Trump’s Election Sparks Record ETF Inflows

| November 16, 2016 | 0 Comments

inflows and outflowsDonald Trump should get into the ETF business. According to research from Morgan Stanley in the past week long-term mutual funds posted accelerating outflows after Trump’s election but ETFs recorded the strongest inflows since July. Morgan’s figures come from data provider EPFR Global.

According to the flows data, last week there was a “sharp uptick in domestic equity fund outflows and sustained outflows in all other asset classes.” Equity ETF inflows spiked, however, coming in at nearly $12 billion for the week to 9 November compared to outflows of $6 billion for domestic equity mutual funds.

ETF Inflows

ETF Inflows

According to figures from JP Morgan, flows into ETFs accelerated towards the end of the week. While data from Morgan Stanley and EPFR only goes up to 9 November, JP Morgan’s figures got up to November 11 and show that $22 billion flowed into US equity ETFs over the three days prior to the report, which is not only three times larger than the outflow seen in the previous week before the election, but it presents the strongest 3-day buying streak since last January.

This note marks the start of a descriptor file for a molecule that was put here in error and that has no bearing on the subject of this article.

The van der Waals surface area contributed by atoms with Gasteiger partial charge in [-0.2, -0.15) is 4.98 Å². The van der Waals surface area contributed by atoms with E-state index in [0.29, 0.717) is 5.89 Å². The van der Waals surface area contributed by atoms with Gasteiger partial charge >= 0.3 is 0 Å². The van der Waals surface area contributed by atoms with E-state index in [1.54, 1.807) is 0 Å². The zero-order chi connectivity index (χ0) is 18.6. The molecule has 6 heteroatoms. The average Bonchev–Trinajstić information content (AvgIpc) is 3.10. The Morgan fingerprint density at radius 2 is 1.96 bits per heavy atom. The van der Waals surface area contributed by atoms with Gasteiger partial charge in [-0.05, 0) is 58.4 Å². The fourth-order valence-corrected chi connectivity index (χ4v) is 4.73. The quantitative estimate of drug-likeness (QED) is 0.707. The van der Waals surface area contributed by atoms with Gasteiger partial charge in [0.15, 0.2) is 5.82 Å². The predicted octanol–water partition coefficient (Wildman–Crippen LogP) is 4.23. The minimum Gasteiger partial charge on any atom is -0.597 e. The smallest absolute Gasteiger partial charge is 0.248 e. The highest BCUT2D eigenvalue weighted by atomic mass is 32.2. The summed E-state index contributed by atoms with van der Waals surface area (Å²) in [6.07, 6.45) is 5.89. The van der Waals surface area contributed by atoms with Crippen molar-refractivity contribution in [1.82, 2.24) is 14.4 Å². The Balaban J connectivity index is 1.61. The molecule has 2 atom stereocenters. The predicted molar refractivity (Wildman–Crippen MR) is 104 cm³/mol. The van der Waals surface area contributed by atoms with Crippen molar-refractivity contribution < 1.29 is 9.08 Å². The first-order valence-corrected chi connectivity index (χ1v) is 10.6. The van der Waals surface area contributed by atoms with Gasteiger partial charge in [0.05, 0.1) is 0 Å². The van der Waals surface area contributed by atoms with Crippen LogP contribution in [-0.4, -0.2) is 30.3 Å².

JP Morgan goes on to note that there was a “spectacular divergence across sectors” in ETF buying following Trump’s election:

“Industrial, Healthcare, Technology and Financials equity ETFs saw inflows of between 3-7% of AUM over the past three days. Consumer Discretionary ETFs saw a big outflow instead followed by bond-like high-yielding defensive sectors such as Utilities, Consumer Staples and Telecoms. Commodity sector ETFs such as Energy and Materials ETFs saw modest inflows and Gold ETFs saw outflows instead.”

Meanwhile, emerging market ETFs s saw outflows in both equity and bond space, as Trump policies such as trade and immigration restrictions are expected to have more negative impact on these markets.

High yield ETFs also saw strong inflows. As a percentage of assets under management, inflows surpassed those for overall US equity ETF’s last week:

“HY ETFs also saw strong inflows, which in terms of AUM surpassed those for overall US equity ETFs. We argued last week that US HY ETFs looked oversold at the end of last week and thus were more at risk of short covering relative to US equity ETFs. Indeed Figure 3, which depicts the weekly change in the short interest for the biggest ETF in each major asset class, saw a big divergence between US HY ETFs which saw the biggest decline and EM bond ETFs which saw the biggest increase in the short interest over the past week.”


Note: The author of this article is Rupert Hargreaves. He is a contributor to

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Category: ETFs

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